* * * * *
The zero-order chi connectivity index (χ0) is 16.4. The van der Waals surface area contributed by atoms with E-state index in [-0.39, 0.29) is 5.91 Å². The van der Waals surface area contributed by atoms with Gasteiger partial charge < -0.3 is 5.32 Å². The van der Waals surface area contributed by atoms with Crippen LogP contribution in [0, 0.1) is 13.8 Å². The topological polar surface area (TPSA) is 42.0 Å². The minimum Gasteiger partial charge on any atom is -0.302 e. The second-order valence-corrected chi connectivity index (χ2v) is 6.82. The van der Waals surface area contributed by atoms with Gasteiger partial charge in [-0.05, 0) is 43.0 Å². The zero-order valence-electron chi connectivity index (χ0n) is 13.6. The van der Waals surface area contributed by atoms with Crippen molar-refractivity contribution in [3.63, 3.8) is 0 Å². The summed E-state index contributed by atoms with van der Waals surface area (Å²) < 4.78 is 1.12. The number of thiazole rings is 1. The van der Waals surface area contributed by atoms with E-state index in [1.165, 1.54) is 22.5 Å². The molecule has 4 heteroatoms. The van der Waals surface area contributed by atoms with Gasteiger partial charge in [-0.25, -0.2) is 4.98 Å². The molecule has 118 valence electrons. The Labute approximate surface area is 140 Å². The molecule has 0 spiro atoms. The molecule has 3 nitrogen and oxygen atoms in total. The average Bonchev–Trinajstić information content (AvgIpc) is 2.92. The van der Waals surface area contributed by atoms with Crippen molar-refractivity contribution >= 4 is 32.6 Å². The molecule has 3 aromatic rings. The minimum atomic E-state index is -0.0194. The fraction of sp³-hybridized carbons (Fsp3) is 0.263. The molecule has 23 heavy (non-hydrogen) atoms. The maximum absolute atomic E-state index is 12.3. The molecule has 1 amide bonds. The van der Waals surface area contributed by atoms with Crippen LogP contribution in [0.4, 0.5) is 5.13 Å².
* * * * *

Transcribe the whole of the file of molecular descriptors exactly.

The zero-order chi connectivity index (χ0) is 16.4. The van der Waals surface area contributed by atoms with E-state index in [-0.39, 0.29) is 5.91 Å². The van der Waals surface area contributed by atoms with Gasteiger partial charge < -0.3 is 5.32 Å². The van der Waals surface area contributed by atoms with Crippen LogP contribution in [0, 0.1) is 13.8 Å². The topological polar surface area (TPSA) is 42.0 Å². The minimum Gasteiger partial charge on any atom is -0.302 e. The second-order valence-corrected chi connectivity index (χ2v) is 6.82. The van der Waals surface area contributed by atoms with Gasteiger partial charge in [-0.05, 0) is 43.0 Å². The zero-order valence-electron chi connectivity index (χ0n) is 13.6. The van der Waals surface area contributed by atoms with Crippen molar-refractivity contribution in [3.63, 3.8) is 0 Å². The summed E-state index contributed by atoms with van der Waals surface area (Å²) < 4.78 is 1.12. The number of thiazole rings is 1. The van der Waals surface area contributed by atoms with E-state index in [1.165, 1.54) is 22.5 Å². The molecule has 4 heteroatoms. The van der Waals surface area contributed by atoms with Gasteiger partial charge in [-0.25, -0.2) is 4.98 Å². The molecule has 118 valence electrons. The Labute approximate surface area is 140 Å². The molecule has 0 spiro atoms. The molecule has 3 nitrogen and oxygen atoms in total. The average Bonchev–Trinajstić information content (AvgIpc) is 2.92. The van der Waals surface area contributed by atoms with Crippen molar-refractivity contribution >= 4 is 32.6 Å². The molecule has 3 aromatic rings. The minimum atomic E-state index is -0.0194. The fraction of sp³-hybridized carbons (Fsp3) is 0.263. The molecule has 23 heavy (non-hydrogen) atoms. The maximum absolute atomic E-state index is 12.3. The molecule has 1 amide bonds. The van der Waals surface area contributed by atoms with Crippen LogP contribution in [0.4, 0.5) is 5.13 Å².